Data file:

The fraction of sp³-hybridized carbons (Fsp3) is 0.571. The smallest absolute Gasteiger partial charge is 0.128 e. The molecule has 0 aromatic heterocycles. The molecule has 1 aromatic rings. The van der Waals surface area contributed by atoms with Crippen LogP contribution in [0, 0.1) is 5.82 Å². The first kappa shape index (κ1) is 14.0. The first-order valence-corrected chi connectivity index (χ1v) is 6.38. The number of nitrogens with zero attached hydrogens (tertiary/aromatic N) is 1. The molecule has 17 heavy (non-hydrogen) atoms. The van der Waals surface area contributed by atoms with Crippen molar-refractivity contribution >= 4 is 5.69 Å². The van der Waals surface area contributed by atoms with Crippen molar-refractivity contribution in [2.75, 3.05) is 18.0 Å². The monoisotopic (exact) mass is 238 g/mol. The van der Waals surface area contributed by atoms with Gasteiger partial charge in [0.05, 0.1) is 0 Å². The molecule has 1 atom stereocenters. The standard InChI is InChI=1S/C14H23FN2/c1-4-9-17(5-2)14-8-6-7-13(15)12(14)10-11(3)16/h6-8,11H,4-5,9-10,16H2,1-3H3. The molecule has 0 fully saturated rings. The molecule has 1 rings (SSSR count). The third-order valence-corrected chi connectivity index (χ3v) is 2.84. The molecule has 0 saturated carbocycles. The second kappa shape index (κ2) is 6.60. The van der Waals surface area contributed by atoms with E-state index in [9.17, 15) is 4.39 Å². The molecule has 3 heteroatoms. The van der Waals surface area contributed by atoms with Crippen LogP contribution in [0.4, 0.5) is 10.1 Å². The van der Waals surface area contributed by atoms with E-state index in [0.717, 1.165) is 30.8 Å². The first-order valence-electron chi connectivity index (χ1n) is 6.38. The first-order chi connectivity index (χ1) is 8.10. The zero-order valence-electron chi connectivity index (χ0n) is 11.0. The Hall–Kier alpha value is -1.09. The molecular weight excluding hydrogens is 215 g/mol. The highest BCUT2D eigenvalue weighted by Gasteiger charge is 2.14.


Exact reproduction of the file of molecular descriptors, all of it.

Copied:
The fraction of sp³-hybridized carbons (Fsp3) is 0.571. The smallest absolute Gasteiger partial charge is 0.128 e. The molecule has 0 aromatic heterocycles. The molecule has 1 aromatic rings. The van der Waals surface area contributed by atoms with Crippen LogP contribution in [0, 0.1) is 5.82 Å². The first kappa shape index (κ1) is 14.0. The first-order valence-corrected chi connectivity index (χ1v) is 6.38. The number of nitrogens with zero attached hydrogens (tertiary/aromatic N) is 1. The molecule has 17 heavy (non-hydrogen) atoms. The van der Waals surface area contributed by atoms with Crippen molar-refractivity contribution >= 4 is 5.69 Å². The van der Waals surface area contributed by atoms with Crippen molar-refractivity contribution in [2.75, 3.05) is 18.0 Å². The monoisotopic (exact) mass is 238 g/mol. The van der Waals surface area contributed by atoms with Gasteiger partial charge in [0.05, 0.1) is 0 Å². The molecule has 1 atom stereocenters. The standard InChI is InChI=1S/C14H23FN2/c1-4-9-17(5-2)14-8-6-7-13(15)12(14)10-11(3)16/h6-8,11H,4-5,9-10,16H2,1-3H3. The molecule has 0 fully saturated rings. The molecule has 1 rings (SSSR count). The third-order valence-corrected chi connectivity index (χ3v) is 2.84. The molecule has 0 saturated carbocycles. The second kappa shape index (κ2) is 6.60. The van der Waals surface area contributed by atoms with E-state index in [9.17, 15) is 4.39 Å². The molecule has 3 heteroatoms. The van der Waals surface area contributed by atoms with Crippen LogP contribution in [0.4, 0.5) is 10.1 Å². The van der Waals surface area contributed by atoms with E-state index in [0.717, 1.165) is 30.8 Å². The first-order valence-electron chi connectivity index (χ1n) is 6.38. The first-order chi connectivity index (χ1) is 8.10. The zero-order valence-electron chi connectivity index (χ0n) is 11.0. The Hall–Kier alpha value is -1.09. The molecular weight excluding hydrogens is 215 g/mol. The highest BCUT2D eigenvalue weighted by Gasteiger charge is 2.14.